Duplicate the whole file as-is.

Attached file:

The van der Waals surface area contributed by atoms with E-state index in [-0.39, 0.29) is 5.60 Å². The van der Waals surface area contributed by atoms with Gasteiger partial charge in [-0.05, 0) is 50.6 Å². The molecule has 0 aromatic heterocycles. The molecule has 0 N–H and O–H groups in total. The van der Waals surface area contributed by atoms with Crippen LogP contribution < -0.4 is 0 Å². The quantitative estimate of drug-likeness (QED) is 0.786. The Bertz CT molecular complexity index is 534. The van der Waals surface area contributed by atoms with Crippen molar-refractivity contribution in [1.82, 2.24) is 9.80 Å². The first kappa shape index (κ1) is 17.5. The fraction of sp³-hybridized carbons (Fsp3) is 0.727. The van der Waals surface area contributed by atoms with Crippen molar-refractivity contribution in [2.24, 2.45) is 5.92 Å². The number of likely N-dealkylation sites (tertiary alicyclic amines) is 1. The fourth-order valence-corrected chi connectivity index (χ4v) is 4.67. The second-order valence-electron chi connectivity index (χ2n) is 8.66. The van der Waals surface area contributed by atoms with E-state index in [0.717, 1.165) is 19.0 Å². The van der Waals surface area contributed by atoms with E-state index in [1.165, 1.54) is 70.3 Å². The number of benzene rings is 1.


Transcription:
The van der Waals surface area contributed by atoms with E-state index in [-0.39, 0.29) is 5.60 Å². The van der Waals surface area contributed by atoms with Gasteiger partial charge in [-0.05, 0) is 50.6 Å². The molecule has 0 aromatic heterocycles. The molecule has 0 N–H and O–H groups in total. The van der Waals surface area contributed by atoms with Crippen LogP contribution < -0.4 is 0 Å². The quantitative estimate of drug-likeness (QED) is 0.786. The Bertz CT molecular complexity index is 534. The van der Waals surface area contributed by atoms with Crippen molar-refractivity contribution in [1.82, 2.24) is 9.80 Å². The first kappa shape index (κ1) is 17.5. The fraction of sp³-hybridized carbons (Fsp3) is 0.727. The van der Waals surface area contributed by atoms with Crippen molar-refractivity contribution in [2.24, 2.45) is 5.92 Å². The number of likely N-dealkylation sites (tertiary alicyclic amines) is 1. The fourth-order valence-corrected chi connectivity index (χ4v) is 4.67. The second-order valence-electron chi connectivity index (χ2n) is 8.66. The van der Waals surface area contributed by atoms with E-state index in [0.717, 1.165) is 19.0 Å². The van der Waals surface area contributed by atoms with E-state index in [1.165, 1.54) is 70.3 Å². The number of benzene rings is 1.